Auteur: Fred Smith
Category: Générosité mondiale
I am going to upset some people now. It’s not intentional but I think there is a good deal of misinformation that has been floating around for years about the idea of ministering to donors. I am not arguing with the overall concept of ministering to people - just with a couple of assumptions about what ministry is to donors.
First, it assumes donors (especially major donors) need a particular kind of ministry due to their circumstances. Those circumstances are described as isolated, lonely, spiritually dry, weighed down with family problems that include shaky marriages, troubled kids and misplaced priorities. There are more but these seem to be the most common. I have heard these described in generous detail in fund-raising seminars, books, websites and numerous articles in journals.
In so many words, "Donors are needy people and your ministering to them will create a bond that will result in a productive relationship for the ministry." Get out there and start ministering!
When I think about my own experience over the course of 30 years with donors and their families, I long ago came to the conclusion that more often than not major donors are at least as "healthy" as those asking for support and their lives are often far more balanced. The average tenure of a development person is eighteen months. The average tenure of a donor is decades. The family life of a major donor is filled with options to spend time with his family and, in most cases, they are in control of their schedule and commitments. The life of a fund-raiser for an international ministry requires constant travel and separation. Major donors are typically active in their local church. Development professionals are often gone on week-ends and cannot make commitments to the local congregation. Many, many major donors are involved in Bible studies and personal growth. In other words, whose life needs more ministry?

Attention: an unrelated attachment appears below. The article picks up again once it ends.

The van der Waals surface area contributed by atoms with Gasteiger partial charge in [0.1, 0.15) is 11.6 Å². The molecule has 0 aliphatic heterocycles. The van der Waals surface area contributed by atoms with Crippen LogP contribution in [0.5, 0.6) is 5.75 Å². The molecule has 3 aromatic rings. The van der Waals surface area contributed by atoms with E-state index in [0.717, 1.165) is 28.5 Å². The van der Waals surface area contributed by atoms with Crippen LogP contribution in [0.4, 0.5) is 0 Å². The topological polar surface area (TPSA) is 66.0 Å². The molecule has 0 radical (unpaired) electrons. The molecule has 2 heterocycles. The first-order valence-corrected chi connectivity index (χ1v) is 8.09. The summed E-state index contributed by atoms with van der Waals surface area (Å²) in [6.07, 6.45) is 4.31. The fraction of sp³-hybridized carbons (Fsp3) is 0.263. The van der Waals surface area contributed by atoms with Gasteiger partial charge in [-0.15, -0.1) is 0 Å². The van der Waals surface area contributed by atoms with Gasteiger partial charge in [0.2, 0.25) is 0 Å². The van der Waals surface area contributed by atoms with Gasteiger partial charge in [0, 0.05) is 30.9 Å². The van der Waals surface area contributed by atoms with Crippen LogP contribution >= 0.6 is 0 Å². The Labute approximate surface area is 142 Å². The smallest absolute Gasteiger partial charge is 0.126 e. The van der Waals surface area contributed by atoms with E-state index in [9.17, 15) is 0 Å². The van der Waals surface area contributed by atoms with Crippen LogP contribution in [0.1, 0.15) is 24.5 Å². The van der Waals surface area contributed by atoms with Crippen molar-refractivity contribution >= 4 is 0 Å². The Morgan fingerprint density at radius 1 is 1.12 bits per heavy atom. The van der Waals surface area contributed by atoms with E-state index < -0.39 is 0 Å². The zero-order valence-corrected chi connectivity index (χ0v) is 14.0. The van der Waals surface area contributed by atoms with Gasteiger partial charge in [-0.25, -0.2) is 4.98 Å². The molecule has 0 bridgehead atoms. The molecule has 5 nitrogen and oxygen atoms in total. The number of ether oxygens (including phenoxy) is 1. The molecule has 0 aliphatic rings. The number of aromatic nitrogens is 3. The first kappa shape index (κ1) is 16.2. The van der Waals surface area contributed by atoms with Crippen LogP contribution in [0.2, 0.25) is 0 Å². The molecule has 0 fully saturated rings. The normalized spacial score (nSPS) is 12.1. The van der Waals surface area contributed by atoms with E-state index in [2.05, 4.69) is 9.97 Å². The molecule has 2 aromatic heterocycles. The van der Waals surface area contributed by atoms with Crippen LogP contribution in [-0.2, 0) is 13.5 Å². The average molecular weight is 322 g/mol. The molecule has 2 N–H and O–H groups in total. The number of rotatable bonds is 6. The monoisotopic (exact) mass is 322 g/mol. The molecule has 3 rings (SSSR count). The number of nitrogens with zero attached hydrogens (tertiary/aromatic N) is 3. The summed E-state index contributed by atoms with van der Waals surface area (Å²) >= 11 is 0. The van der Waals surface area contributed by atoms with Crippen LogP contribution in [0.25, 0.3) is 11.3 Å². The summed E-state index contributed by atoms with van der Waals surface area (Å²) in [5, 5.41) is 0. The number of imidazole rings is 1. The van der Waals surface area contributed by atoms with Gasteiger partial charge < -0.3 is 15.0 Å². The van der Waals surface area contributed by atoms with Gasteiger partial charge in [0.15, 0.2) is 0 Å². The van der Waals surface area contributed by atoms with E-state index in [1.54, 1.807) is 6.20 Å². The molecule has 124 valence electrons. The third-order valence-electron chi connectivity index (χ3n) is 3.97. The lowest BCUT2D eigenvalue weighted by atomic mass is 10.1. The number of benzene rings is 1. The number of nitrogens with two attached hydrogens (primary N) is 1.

It’s regrettable that more development people cannot turn the tables and ask themselves what they can learn from major donors. I can assure you they are open to teaching and being examples of healthy spiritual lives if we can get rid of the image of them as needy, isolated and spiritually immature people hungry for another companion to help them.